The press release issued by the U.S. Food and Drug Administration (FDA), which operates under the Department of Health and Human Services (HHS), on July 19, 2011, signaled the beginning of its regulatory process, this time concerning “mobile medical apps.” The announcement made it plain that such regulation certainly fell under its jurisdiction, as if declaring it made it so: “The use of mobile medical apps on smart phones and tablets is revolutionizing health care delivery,” according to Jeffrey Shuren, M.D., director of the FDA’s Center for Devices and Radiological Health. “Our draft approach calls for oversight of only those mobile medical apps that present the greatest risk to patients when they don’t work as intended.”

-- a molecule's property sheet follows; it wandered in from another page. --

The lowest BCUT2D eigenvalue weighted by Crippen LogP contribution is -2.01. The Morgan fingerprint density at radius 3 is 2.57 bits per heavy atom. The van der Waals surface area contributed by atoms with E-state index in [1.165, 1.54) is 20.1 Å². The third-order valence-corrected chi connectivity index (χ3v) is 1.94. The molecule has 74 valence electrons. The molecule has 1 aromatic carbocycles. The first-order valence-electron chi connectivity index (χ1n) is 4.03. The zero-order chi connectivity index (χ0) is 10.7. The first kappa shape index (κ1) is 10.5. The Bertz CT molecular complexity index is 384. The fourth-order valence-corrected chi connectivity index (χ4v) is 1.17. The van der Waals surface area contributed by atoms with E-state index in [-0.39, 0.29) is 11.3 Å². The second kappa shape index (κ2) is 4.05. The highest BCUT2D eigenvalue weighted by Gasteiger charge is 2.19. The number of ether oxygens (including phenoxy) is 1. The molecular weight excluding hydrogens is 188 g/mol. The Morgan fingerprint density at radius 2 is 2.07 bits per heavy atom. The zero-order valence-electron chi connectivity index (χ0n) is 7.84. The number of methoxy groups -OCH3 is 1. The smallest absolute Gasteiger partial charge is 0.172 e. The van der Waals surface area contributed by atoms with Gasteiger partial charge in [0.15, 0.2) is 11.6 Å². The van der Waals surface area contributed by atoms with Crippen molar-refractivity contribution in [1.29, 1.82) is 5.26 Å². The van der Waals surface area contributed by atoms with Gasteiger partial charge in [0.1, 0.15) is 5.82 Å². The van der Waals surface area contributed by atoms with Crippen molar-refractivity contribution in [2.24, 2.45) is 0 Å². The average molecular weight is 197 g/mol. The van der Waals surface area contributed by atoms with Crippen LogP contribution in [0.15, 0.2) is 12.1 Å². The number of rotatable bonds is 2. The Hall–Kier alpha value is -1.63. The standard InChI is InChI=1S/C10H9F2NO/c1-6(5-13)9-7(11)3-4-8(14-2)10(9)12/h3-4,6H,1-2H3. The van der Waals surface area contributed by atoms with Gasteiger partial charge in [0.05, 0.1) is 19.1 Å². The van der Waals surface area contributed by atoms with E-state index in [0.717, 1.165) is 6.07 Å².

Beginning its existence in 1927 as the Food, Drug, and Insecticide organization (becoming the Food and Drug Administration in 1930), a significant expansion of the FDA’s reach sprang from the elixir sulfanilamide disaster which resulted in the deaths of more than 100 people in 1937. Under the Roosevelt administration this was an opportunity to be seized, and the Federal Food, Drug and Cosmetic Act (FFDCA) was passed in 1938 under which Congress “gave authority” to the Food and Drug Administration to oversee the safety of food, drugs, and cosmetics.
The July 19 announcement allayed concerns that the FDA was going to regulate every app somehow related to food, or drugs, or cosmetics. The press release said the agency would attempt to regulate only “a small subset of mobile medical apps that impact or may impact the performance or functionality of currently regulated medical devices.” These would include, initially at least: